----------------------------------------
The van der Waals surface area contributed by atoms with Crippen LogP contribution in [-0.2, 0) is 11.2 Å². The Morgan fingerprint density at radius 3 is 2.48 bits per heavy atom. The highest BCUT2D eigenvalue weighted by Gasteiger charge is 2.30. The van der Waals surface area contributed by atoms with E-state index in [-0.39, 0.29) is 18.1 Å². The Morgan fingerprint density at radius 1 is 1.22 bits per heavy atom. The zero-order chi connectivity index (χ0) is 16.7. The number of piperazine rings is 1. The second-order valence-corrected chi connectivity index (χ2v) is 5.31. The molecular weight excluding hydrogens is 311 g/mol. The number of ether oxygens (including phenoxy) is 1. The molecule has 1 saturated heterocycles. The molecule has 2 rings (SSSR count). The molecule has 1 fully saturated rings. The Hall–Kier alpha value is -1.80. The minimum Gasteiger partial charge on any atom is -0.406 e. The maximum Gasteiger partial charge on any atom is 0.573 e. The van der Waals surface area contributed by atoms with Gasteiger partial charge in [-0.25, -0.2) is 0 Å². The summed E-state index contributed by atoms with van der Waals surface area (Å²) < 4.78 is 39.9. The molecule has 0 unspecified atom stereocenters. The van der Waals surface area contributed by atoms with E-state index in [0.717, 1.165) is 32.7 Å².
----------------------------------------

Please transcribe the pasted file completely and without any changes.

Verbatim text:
The van der Waals surface area contributed by atoms with Crippen LogP contribution in [-0.2, 0) is 11.2 Å². The Morgan fingerprint density at radius 3 is 2.48 bits per heavy atom. The highest BCUT2D eigenvalue weighted by Gasteiger charge is 2.30. The van der Waals surface area contributed by atoms with E-state index in [-0.39, 0.29) is 18.1 Å². The Morgan fingerprint density at radius 1 is 1.22 bits per heavy atom. The zero-order chi connectivity index (χ0) is 16.7. The number of piperazine rings is 1. The second-order valence-corrected chi connectivity index (χ2v) is 5.31. The molecular weight excluding hydrogens is 311 g/mol. The number of ether oxygens (including phenoxy) is 1. The molecule has 1 saturated heterocycles. The molecule has 2 rings (SSSR count). The molecule has 1 fully saturated rings. The Hall–Kier alpha value is -1.80. The minimum Gasteiger partial charge on any atom is -0.406 e. The maximum Gasteiger partial charge on any atom is 0.573 e. The van der Waals surface area contributed by atoms with Gasteiger partial charge in [-0.25, -0.2) is 0 Å². The summed E-state index contributed by atoms with van der Waals surface area (Å²) < 4.78 is 39.9. The molecule has 0 unspecified atom stereocenters. The van der Waals surface area contributed by atoms with E-state index in [0.717, 1.165) is 32.7 Å².